9th November, 2021
By Reuben Abati
The recent Governorship election in Anambra state, held on Saturday, November 6, 2021 was meant to be a major turning point for Nigeria. Most commentators said the election would be characterized by violence or that it would amount to a blow-out for Nigeria and the entire South East. Pundits told everyone to be careful. There were permutations about voter turn-out, the preparedness of the electoral umpire, the Independent National Electoral Commission (INEC), the character of the main gladiators in the contest and their supportive stakeholders, divided as they were and still are, along religious, ethnic, clannish and party lines. A few days to the 2021 Anambra Governorship election, indeed, every one prepared more or less for war, and bloodshed. The police deployed over 34, 500 personnel, 45 Commissioners of Police,48 ACPs, 2 DIGs, 5 AIGs, 3 Helicopters. The Civil Defence Corps sent in over 20, 000 men. The Department of State Security deployed its men and women. The Office of the National Security Adviser announced that any non-state actor who made any attempt to test the will of the state will be met with maximum force.
Previously, the President of Nigeria and Commander in Chief of the Armed Forces, Muhammadu Buhari, had given clear directives to that effect. All of this is understandable. Anambra in the lead up to the election had proven to be a major security challenge, a hotbed of violence and grief, and a key spot for self-determination agitators, operating under the umbrella of the Indigenous Peoples Organisation of Biafra (IPOB) and the Eastern Security Network (ESN). We were faced with a test of wills, between the state and those non-state actors who were seemingly determined to use the November 6 election to humiliate the government of the day, in a spectacular manner. This was not, to borrow from the rich repertoire of Nigerian English, “a laughing matter”.
I became part of that drama, in spite of myself when the Chairman of Arise News, Nduka Obaigbena decided to team up with the Chairman of Channels TV, John Momoh to do a joint Governorship candidate debate ahead of the election. Meetings were held on both sides and on a certain Wednesday, we were supposed to meet online and do so repeatedly to fine-tune the arrangements. At our end, we held a long meeting which involved policy, management, technical crew and operational persons. Yemi Ajayi, Director, News (Lagos) and I were mandated to meet with the Channels Team later in the day. And we did. Online. It wasn’t a very pleasant meeting. The Channels Boys rejected every proposal that we made. They decreed that Anambra was too toxic and unsafe and on no condition would they ever risk anything to go there for a debate.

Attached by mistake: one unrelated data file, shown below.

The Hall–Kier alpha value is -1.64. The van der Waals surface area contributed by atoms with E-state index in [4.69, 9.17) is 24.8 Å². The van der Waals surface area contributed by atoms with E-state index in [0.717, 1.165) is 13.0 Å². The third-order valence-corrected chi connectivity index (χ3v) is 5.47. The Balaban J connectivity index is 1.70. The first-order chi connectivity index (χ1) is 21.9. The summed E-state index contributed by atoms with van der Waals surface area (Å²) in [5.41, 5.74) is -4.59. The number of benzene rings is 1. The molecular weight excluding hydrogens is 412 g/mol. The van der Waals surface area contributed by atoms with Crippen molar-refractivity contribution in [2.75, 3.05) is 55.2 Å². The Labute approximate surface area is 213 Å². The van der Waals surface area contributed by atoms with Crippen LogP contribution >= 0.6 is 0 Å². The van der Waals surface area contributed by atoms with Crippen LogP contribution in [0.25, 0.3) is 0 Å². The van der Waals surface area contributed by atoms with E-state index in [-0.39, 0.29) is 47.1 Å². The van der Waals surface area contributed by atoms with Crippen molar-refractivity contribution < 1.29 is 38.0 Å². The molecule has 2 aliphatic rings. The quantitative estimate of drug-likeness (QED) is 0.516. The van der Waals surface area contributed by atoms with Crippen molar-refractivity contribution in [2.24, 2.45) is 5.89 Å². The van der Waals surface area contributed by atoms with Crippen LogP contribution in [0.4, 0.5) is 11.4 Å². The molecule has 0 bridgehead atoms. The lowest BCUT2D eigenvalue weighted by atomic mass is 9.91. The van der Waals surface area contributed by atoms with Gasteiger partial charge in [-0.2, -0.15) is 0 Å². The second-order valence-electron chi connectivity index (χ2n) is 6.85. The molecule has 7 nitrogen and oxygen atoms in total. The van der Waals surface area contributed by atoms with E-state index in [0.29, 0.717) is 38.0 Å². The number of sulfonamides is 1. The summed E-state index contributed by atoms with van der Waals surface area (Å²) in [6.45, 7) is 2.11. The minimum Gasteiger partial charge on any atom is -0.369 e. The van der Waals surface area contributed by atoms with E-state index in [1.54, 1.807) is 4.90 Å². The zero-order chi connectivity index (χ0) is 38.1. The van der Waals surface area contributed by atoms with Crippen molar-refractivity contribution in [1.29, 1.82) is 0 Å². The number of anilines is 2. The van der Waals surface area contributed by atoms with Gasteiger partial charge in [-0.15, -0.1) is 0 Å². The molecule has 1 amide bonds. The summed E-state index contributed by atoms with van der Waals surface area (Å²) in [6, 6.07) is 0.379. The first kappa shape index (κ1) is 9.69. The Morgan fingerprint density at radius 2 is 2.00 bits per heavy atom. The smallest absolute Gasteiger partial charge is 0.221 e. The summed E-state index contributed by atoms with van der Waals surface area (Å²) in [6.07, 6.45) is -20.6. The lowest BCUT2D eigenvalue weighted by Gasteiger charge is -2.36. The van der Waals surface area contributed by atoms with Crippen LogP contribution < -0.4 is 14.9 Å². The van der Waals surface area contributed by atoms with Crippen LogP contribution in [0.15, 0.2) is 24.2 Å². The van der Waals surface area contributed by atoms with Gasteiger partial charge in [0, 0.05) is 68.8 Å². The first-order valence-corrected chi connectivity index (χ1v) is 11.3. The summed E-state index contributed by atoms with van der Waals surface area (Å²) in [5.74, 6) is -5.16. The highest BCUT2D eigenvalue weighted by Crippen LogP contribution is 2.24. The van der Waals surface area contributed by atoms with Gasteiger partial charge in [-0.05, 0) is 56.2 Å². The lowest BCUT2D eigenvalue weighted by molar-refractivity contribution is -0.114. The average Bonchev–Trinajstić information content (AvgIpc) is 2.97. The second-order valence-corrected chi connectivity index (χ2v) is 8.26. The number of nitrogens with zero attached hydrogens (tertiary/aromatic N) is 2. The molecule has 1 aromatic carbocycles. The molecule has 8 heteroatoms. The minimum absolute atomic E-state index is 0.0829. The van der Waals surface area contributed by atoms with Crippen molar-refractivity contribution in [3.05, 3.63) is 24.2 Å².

We argued that at Arise, we were determined to go in there to prove that an election was possible and that the security situation could be managed in a way to give confidence to the electorate. We were told to forget it. They gave us the option of a debate to be organized in Lagos or Abuja. Mr. Ajayi and I told them to check with their Chairman. They said they were “the Supreme Council” of Channels TV, and whatever decision they took was final. I found that curious. Then they made matters more complicated by pointing out that they did not want Reuben Abati as the moderator from Arise TV. They would prefer another co-moderator to join Seun Okinbaloye from Channels TV. I was left with no option but to state categorically that long before many of the persons from the other side joined Channels TV, I used to moderate interviews for Channels TV, and analyse elections for the same station and I have letters of appreciation and commendation to show for this, signed by the same Chairman they say has no say in anything decided by a “Supreme Council.” It was also useful to point out that I was the first and only mainstream journalist so far, at that time who had moderated a Governorship Manifesto Defence Debate in the Anambra 2021 election. On September 25, 2021, Arise TV had in fact organized a Governorship debate in Anambra State in collaboration with the Kwechiri Unity Forum, aired live on Arise TV, Anambra State Television, and Ogene FM. I was the main anchor. As it turned out, the proposed collaboration with Channels TV, which could have been a phenomenal demonstration of partnership, innovation and the pooling of talents from both sides, in a unique show of solidarity within the Nigerian media, did not happen. Arise TV decided to move ahead. And we did.